Last week I switched from a PC to a Mac. I had to reset my wireless internet router or modem or whatever. It was a mini-disaster.
I am not technically literate. I don't know the difference between RAM and ROM, memory or hard drive. I can't tell a gig from a meg.
I did, however, have all kinds of information. Really useful information such as:
Gateway login, network key, network name, lots of usernames and passwords, and other things about which I have no clue.
One might think that because I had all that information right there at my fingertips that setting up the wireless internet connection on the new computer would be but a breeze.
Nay nay, says I.
Oh I had all the information alright. I just didn't know when and where to put it all. So what's a good technically incompetent user to do — why I just started plugging information in anywhere I could put it.
I ran into a lot of walls. A lot of "Access Denied," "No Such User Name Exists," and "Incorrect Password." I had all this information and couldn't do anything with it.
Clearly, I eventually got it all figured out. It took me some time, but I somehow figured out the right combination of information to input. But don't ask me to do it again – I haven't the slightest idea how I did it. I couldn't reproduce it if I tried.
Which got me to thinking about dogs and how we teach them. How frustrating must it be for our dogs who don't know what we want, but that it must be one of the 15 tricks they know. So they just start guessing. Is it a sit? A rollover? A speak? A down? A high-five?
We all laugh when our dogs go through "the routine." After my wireless internet experience, I don't laugh at my dogs anymore. It's rough not knowing what to do or when to do it. It's really hard to figure out what works when you're grasping at straws.
I'm generally pretty good at teaching my dogs the names of their behaviors and only paying them for those behaviors when I ask the dog to do it. So my dogs don't guess a whole lot. They know it's easier to wait for me to ask them to do something than to run through all the things they know how to do.
If your dog is guessing — running through his entire repertoire until he gets to the right one — have some sympathy for your pooch and teach him the names of those behaviors. You'll save him a lot of time (and frustration) and take all the guesswork out. Here's how to do it:
Let's use sit as the example. Immediately before your dog sits, say the word "sit." Click and treat each time your dog sits. If he doesn't sit, don't click and treat. Don't repeat your word. Just wait a few seconds and turn away if he doesn't sit. Once you've paired the word "sit" together 15 or 20 times with the action of the dog sitting, try to say the word "sit" about a second before your dog begins to put his rump down. What you're trying to do is create some distance (in time) between when you say the word and when the dog does the behavior.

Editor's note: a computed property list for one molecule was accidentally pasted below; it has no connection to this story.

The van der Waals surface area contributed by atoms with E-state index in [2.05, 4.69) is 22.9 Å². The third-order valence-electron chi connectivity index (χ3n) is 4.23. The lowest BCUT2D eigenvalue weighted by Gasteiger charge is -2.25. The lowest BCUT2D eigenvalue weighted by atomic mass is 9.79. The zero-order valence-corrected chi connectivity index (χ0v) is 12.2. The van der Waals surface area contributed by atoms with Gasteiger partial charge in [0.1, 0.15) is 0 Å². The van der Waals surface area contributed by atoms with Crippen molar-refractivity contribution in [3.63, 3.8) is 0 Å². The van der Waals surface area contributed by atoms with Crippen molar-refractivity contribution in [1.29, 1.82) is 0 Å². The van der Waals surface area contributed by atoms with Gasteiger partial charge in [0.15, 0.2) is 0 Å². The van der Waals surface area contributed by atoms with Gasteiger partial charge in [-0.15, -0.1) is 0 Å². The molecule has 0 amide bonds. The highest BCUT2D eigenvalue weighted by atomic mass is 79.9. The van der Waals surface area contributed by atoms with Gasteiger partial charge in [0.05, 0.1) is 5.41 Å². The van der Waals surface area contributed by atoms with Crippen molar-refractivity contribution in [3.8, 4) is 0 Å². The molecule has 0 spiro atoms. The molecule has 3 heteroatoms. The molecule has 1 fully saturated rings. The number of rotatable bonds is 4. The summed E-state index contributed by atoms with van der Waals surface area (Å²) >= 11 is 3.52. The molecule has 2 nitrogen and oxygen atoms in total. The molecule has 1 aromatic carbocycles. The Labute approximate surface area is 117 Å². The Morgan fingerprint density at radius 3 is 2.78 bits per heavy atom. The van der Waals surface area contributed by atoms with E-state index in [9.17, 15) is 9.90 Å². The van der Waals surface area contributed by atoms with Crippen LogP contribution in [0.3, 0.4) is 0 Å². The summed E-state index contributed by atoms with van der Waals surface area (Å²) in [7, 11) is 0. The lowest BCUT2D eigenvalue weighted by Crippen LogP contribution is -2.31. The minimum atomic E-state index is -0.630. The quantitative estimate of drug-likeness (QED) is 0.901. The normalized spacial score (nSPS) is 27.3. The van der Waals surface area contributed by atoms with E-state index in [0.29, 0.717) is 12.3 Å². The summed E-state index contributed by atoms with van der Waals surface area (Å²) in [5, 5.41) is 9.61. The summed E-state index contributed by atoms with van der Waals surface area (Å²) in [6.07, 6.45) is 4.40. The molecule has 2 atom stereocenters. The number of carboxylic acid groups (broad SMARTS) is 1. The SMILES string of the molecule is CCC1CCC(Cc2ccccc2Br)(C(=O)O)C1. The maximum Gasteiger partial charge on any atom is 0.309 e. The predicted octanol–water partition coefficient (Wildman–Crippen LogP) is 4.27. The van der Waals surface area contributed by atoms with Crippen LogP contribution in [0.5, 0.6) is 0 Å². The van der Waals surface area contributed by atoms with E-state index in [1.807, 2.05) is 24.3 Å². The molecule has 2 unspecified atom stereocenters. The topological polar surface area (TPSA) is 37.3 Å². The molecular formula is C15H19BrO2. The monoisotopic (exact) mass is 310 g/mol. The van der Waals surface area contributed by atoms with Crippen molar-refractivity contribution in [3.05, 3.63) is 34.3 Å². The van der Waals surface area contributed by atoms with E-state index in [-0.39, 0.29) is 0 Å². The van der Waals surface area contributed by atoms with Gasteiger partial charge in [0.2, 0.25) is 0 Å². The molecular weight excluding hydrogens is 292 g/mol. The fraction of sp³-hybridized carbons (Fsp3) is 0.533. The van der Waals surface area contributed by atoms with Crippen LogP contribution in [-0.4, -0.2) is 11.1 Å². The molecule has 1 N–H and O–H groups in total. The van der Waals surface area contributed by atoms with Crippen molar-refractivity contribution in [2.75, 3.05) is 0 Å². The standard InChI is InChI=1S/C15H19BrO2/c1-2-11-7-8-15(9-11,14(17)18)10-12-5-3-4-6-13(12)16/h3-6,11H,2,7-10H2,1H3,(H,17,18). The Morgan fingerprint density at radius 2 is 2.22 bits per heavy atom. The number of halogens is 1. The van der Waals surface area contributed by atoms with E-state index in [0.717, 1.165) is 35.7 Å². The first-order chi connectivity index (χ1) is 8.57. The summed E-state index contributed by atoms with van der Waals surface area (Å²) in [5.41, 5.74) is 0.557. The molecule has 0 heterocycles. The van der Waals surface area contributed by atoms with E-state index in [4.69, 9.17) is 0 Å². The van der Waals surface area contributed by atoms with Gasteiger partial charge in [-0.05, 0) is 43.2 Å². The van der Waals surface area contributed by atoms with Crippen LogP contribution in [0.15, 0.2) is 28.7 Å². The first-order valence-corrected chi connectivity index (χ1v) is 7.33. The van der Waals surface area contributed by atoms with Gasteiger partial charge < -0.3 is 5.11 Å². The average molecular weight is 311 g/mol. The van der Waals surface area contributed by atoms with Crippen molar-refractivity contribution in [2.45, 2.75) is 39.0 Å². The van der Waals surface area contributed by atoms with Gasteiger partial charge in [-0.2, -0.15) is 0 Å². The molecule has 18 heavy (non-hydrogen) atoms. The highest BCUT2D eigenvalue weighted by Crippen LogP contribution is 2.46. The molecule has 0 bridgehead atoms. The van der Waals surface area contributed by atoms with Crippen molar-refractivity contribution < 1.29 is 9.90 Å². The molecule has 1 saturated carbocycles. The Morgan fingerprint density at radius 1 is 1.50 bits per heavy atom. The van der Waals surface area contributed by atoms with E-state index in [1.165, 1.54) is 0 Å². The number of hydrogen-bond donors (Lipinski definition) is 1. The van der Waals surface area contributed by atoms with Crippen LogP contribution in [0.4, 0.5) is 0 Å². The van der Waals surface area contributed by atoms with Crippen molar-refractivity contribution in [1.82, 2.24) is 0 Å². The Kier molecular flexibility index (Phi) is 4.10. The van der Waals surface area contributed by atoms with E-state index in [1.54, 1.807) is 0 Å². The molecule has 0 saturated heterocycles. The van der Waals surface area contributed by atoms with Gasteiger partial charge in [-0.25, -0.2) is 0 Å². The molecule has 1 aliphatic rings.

Once you're saying the word a second or two before the dog does the behavior, you'll now only pay for the behavior when you ask for it. So say the word "sit," then click and treat when your dog does the behavior. Repeat that process. The next time, delay saying the word sit. If your dog hesitates, even for a second, say the word sit and then click and treat. So if your dog delays sitting, reward him by giving him the cue to sit. And then click and treat the correct response. You're teaching your dog to wait for you to say the word.
You can also do it this way, as well: Ask your dog to sit, then click and treat when he does. Repeat. The third time, ask your dog for a different behavior and click and treat for doing the correct behavior. If your dog sits, he gets no click and treat.
From here on out, you'll only pay for those behaviors you've asked for. Don't click and treat for a sit if you didn't ask for it. Feel free to say "good dog," though, as a sitting dog rarely gets in trouble, but we only want to pay (click and treat) for those behaviors we ask for.
If you continue to teach (or re-teach) your dog new behaviors this way, you'll save your dog a lot of frustration and guesswork. Your dog will be able to know exactly which behavior you're looking for and he won't need to run through the entire list of behaviors in order to find the right one.
Believe me – running through everything you know is not only time-consuming, but it's ridiculously frustrating and irritating. By teaching your dog to listen to you instead of running willy-nilly through every behavior in their repertoire, you're making life much simpler for you and for your dog. Happy Training!
Hello Laurie–I really enjoy your blog. I was actually wondering about this very subject today.
Down is my dog’s default behavior–it’s what she does when she’s not sure what else to do. At home I don’t c/t down unless I asked for it. But in the car, where I’ve used a combination of cued incompatible behaviors and clicking snatches of uncued calm behavior to stop my dog from hurling herself at the windows and snarling at everything that moves, I still c/t for offered behaviors like down and eye contact.
I guess my question is, do you change your criteria for what gets clicked as uncued behavior in more distracting circumstances? Am I making it harder for myself to get down and eye contact under stimulus control?